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Survey Of Australian Game Developers Shows Ongoing Underpayments, Job Security Fears

Today Game Workers Unite Australia released the second round of results from their Games Industry Survey, now running for its second year.

The survey canvassed 258 different developers across the Australian games industry. Based on these answers, many of Australia’s game developers continue to be underpaid and deeply concerned about the future of the industry.

GWU Australia’s game developer wage guide clearly shows the minimum annual salary for a directly employed game developer is $51,498. 1 in 5 direct employees surveyed are earning below this minimum wage, despite working a full 38-hour week.

Employment contracts recently reviewed by our staff show that many companies in Australia are still offering wages below this level. This is unlawful, exploitative, and must be stopped.

Game developers surveyed were overwhelmingly only in the industry for 0-5 years. Only a minority of respondents made it past 5 years, with even fewer than that making it to 10 years or more.

Additionally, 73% of respondents expressed concerns about the future of the industry, with many saying they were immediately afraid about losing their job and are always on the lookout for more work.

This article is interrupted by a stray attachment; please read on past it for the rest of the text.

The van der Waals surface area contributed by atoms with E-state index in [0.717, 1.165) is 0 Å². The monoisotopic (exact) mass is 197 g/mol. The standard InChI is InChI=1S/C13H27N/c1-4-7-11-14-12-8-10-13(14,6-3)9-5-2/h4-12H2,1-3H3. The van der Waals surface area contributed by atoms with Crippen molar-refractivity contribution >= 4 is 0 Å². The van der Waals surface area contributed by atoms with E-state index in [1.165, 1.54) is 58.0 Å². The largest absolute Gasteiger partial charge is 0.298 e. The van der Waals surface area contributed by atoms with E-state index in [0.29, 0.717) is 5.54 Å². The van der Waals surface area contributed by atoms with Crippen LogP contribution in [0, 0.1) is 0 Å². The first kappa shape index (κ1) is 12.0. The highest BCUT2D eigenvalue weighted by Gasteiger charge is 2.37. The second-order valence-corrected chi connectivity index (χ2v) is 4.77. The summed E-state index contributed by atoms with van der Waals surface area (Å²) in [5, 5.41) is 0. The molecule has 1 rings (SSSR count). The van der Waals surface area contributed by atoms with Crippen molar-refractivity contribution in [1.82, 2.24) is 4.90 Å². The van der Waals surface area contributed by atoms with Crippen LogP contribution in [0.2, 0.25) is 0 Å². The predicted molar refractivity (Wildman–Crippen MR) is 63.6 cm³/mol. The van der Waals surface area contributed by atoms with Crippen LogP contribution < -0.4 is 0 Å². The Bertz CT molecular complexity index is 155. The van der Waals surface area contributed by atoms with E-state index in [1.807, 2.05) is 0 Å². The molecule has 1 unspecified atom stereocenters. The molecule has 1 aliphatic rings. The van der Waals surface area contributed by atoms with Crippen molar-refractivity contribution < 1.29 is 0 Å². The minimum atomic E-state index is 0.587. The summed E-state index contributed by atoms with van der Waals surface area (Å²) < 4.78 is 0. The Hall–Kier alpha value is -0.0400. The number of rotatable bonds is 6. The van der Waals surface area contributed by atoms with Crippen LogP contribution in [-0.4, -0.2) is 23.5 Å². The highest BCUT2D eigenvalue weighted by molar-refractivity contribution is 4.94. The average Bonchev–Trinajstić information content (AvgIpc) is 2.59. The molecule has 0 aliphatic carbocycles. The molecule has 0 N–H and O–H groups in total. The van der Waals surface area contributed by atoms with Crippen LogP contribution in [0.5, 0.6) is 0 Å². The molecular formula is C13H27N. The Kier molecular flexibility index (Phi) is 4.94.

It is clear more must be done to build the industry into a place that welcomes, sustains and embraces people. By organising together and bargaining collectively, game developers can lift their wages and create workplaces that encourage growth and stability.

Transparency in wages and conditions is the only way to bring about the collective change necessary for the better industry we all deserve. Join Game Workers Unite Australia as we build a movement to change things for the better.

Anyone who wishes to examine an anonymised version of the survey summary can do so by visiting this link.

GWU Australia will be active throughout Melbourne International Games Week 2019, promoting the growing movement of unionised game workers who want to stand together and build a better industry.